I mention one political hot fire event, but really the concepts of privacy and what it means online has been going on longer than that, 9/11 was just an, excuse the expression, explosive catalyst. In the after math of that event, a lot of personal freedoms including privacy related issues were sacrificed in the name of “keeping us safe” or preventing “corruption”. The idea of “you should only want privacy if you have something to hide” came before that, but it really started to gel and become more prevalent and pervasive afterward.

    So, should there an expectation of privacy in online communication? Do you expect that your email should be kept in backups by your ISP and given to anyone requesting them (without warrant or even reason)? Do you expect a log of your every click online should be kept by your ISP ready to be handed over at a moment’s notice to anyone who asks? I’m not talking about work email or what you do you your computer at work, your activities on your home PC. But, that is exactly what was part of the original Patriot Act, and, in a smaller form is exactly what occurred on that website forum.

    So, should there be no privacy because “only those who have something to hide need privacy”? Should only SOME people have privacy? Who are those SOME? Are you in that SOME? Why should you be? Why shouldn’t someone else be?

    It really is that simple, or well, that complex.

    Why should your right of privacy be protected (you wouldn’t want your mom to know you went to -that- site would you) but someone else’s shouldn’t?

    Are there some places which should be more private than another? Does a “Private Message” carry with it any expectation of privacy?

    I know, I know too many rhetorical questions.

    I’ve been in online related things since the days of BBSes.

    I remember hearing how, in the late 1980s, Steve Jackson Games had been raided by the Secret Service. How when they finally had everything returned (and no charges filed) emails on their BBS (emails between non-employees, customers who had dialed in and sent messages to each other without intervention of any employee) had been accessed and deleted. How little privacy meant to our government on a fishing expedition. (BTW, I knew it was the Secret Service but until trying to look up the date, I hadn’t remembered it was part of the E911 witch hunt, for more info check into the founding of the Electronic Frontier Foundation: http://www.eff.org/about/history).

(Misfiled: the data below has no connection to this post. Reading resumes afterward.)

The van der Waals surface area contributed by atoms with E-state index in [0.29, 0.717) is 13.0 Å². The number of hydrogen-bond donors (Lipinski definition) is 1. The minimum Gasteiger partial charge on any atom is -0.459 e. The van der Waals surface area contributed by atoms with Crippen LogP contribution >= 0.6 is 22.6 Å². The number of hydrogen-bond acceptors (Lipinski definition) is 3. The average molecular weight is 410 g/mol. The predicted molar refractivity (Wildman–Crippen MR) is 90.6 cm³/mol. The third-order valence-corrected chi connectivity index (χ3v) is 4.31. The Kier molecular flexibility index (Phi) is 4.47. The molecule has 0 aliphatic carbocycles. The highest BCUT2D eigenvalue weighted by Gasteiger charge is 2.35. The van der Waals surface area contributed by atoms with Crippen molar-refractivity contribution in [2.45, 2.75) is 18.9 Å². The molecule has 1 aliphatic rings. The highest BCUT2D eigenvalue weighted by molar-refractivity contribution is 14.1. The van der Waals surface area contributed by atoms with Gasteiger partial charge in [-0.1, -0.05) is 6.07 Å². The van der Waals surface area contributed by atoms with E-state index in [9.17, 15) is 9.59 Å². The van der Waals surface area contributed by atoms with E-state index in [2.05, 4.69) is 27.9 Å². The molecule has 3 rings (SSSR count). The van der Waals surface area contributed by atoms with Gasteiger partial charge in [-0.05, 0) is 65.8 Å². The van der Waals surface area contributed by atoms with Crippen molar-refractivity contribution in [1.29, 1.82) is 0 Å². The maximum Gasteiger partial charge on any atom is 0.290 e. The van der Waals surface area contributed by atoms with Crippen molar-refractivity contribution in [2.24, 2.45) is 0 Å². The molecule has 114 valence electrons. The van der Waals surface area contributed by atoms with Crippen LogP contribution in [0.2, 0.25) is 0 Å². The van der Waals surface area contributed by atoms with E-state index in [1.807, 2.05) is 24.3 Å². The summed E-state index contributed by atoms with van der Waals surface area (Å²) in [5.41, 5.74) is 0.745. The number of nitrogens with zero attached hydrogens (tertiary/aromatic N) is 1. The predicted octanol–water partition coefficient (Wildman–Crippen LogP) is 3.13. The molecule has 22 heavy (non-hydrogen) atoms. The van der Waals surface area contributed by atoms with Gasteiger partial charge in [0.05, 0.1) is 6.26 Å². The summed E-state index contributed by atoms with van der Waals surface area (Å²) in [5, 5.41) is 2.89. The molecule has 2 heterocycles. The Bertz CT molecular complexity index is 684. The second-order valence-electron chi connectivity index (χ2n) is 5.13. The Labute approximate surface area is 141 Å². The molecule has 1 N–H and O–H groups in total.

I also remember, as a BBS sysop, when the Telecommunications Act of 1996 was first making its waves before being gelled into an Act. The definitions of information services and what/how information had to be stored and supplied for law enforcement scared a lot of us even then with its implications toward privacy. Those fears weren’t met with reality until much later, after the concept of online privacy had been steadily eroded.

    Right now, that anyone would think it acceptable that the any means of obtaining the “truth” should be allowable is really really frightening.

  12. Illuminator says:

    If privacy at all costs were really a virtue then the Constitution would have never dedicated the second half of the Fourth Amendment to describing the legal way to violate privacy.

    This isn’t a general-purpose communications provider or ISP we’re talking about here. The rules for PM’s were undefined by the private site’s rules, and the site was registered to a U.S. citizen and not beholden to the laws of the E.U. There was no Tenth Amendment equivalent in the rules to determine what was by default legit outside of the rules.

  13. Rijacki says:

    I’m not looking just at the issues of that one site, or that one collection of incidents. However, just focusing there, what privacy should something called “private messaging” grant you? Is calling it “private” indicating it isn’t read by the administrators?

    In the BBS days, it became well known which boards in a local area would become known for their admins reading emails sent/received on their boards. Those boards would generally become shunned by the local community or used for everything except email or so-called private messages. Yet, now we have individuals being lauded for going through private messages to obtain juicy bits.

    To me, that’s a degeneration and an indication of the degradation of privacy that has occurred in the past several years (I would say “in the past 2 decades” but that would reveal my age *laugh*).

  14. Xeavn says:

    The point I was trying to make, and I think others have touched on it as well is the huge, huge difference between our privacy being invaded by the government and our privacy being invaded by an individual, fan site or company.

    I am more than willing to get up and complain about government spying, talk about how bad it is, how much I hate it, and why I end up e-mailing and calling my representatives when the topic comes up in Congress. Yet this isn’t a politics site last time I looked, but a gaming site. So the question becomes how bad is it when gaming companies and fansites and that jerk on your server try to violate your privacy?

    Not that bad. It isn’t good by any means either, but I can’t bring up the since of outrage and horror that I would for the previous topic. Just because Game Company A or Fan Site B doesn’t respect my privcay doesn’t mean we are all doomed to complete government surveillance in a few short years, and to even suggest the topics are similar is ludicrous.